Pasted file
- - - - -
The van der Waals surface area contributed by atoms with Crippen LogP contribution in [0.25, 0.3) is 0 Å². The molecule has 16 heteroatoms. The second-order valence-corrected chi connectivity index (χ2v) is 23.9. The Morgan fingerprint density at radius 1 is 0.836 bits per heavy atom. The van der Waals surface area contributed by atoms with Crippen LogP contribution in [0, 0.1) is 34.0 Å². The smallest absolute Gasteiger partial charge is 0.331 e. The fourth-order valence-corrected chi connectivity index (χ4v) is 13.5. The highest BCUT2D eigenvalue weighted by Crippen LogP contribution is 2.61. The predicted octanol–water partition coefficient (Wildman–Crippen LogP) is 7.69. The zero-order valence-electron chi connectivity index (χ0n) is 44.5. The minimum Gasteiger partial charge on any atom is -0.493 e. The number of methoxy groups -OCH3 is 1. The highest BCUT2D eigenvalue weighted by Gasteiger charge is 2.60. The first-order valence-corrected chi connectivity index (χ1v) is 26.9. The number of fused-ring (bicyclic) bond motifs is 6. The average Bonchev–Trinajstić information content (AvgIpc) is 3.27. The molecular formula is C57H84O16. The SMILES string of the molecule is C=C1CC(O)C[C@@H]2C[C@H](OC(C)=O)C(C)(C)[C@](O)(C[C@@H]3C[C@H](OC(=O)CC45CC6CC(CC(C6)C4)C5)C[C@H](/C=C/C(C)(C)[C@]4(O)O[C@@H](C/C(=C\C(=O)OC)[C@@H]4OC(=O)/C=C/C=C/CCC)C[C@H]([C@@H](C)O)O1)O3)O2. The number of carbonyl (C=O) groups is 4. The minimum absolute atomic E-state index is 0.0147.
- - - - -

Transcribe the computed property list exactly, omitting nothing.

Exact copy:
The van der Waals surface area contributed by atoms with Crippen LogP contribution in [0.25, 0.3) is 0 Å². The molecule has 16 heteroatoms. The second-order valence-corrected chi connectivity index (χ2v) is 23.9. The Morgan fingerprint density at radius 1 is 0.836 bits per heavy atom. The van der Waals surface area contributed by atoms with Crippen LogP contribution in [0, 0.1) is 34.0 Å². The smallest absolute Gasteiger partial charge is 0.331 e. The fourth-order valence-corrected chi connectivity index (χ4v) is 13.5. The highest BCUT2D eigenvalue weighted by Crippen LogP contribution is 2.61. The predicted octanol–water partition coefficient (Wildman–Crippen LogP) is 7.69. The zero-order valence-electron chi connectivity index (χ0n) is 44.5. The minimum Gasteiger partial charge on any atom is -0.493 e. The number of methoxy groups -OCH3 is 1. The highest BCUT2D eigenvalue weighted by Gasteiger charge is 2.60. The first-order valence-corrected chi connectivity index (χ1v) is 26.9. The number of fused-ring (bicyclic) bond motifs is 6. The average Bonchev–Trinajstić information content (AvgIpc) is 3.27. The molecular formula is C57H84O16. The SMILES string of the molecule is C=C1CC(O)C[C@@H]2C[C@H](OC(C)=O)C(C)(C)[C@](O)(C[C@@H]3C[C@H](OC(=O)CC45CC6CC(CC(C6)C4)C5)C[C@H](/C=C/C(C)(C)[C@]4(O)O[C@@H](C/C(=C\C(=O)OC)[C@@H]4OC(=O)/C=C/C=C/CCC)C[C@H]([C@@H](C)O)O1)O3)O2. The number of carbonyl (C=O) groups is 4. The minimum absolute atomic E-state index is 0.0147.